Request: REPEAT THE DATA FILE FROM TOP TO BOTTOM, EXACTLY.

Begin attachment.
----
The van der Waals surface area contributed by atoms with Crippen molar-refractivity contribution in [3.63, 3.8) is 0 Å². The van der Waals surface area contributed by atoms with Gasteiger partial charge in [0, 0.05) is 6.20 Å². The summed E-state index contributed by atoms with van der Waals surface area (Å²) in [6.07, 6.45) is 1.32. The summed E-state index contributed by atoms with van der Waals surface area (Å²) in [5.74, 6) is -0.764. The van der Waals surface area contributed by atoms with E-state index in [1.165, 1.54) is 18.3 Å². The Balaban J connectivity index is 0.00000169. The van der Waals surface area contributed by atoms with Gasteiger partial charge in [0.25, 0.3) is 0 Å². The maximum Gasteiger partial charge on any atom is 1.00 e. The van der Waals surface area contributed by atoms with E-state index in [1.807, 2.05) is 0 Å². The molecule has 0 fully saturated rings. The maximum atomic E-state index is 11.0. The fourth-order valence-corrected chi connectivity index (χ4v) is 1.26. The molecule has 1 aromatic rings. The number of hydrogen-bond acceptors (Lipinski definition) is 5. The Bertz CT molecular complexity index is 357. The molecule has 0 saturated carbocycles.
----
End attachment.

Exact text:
The van der Waals surface area contributed by atoms with Crippen molar-refractivity contribution in [3.63, 3.8) is 0 Å². The van der Waals surface area contributed by atoms with Gasteiger partial charge in [0, 0.05) is 6.20 Å². The summed E-state index contributed by atoms with van der Waals surface area (Å²) in [6.07, 6.45) is 1.32. The summed E-state index contributed by atoms with van der Waals surface area (Å²) in [5.74, 6) is -0.764. The van der Waals surface area contributed by atoms with E-state index in [1.165, 1.54) is 18.3 Å². The Balaban J connectivity index is 0.00000169. The van der Waals surface area contributed by atoms with Gasteiger partial charge in [0.25, 0.3) is 0 Å². The maximum Gasteiger partial charge on any atom is 1.00 e. The van der Waals surface area contributed by atoms with E-state index in [1.807, 2.05) is 0 Å². The molecule has 0 fully saturated rings. The maximum atomic E-state index is 11.0. The fourth-order valence-corrected chi connectivity index (χ4v) is 1.26. The molecule has 1 aromatic rings. The number of hydrogen-bond acceptors (Lipinski definition) is 5. The Bertz CT molecular complexity index is 357. The molecule has 0 saturated carbocycles.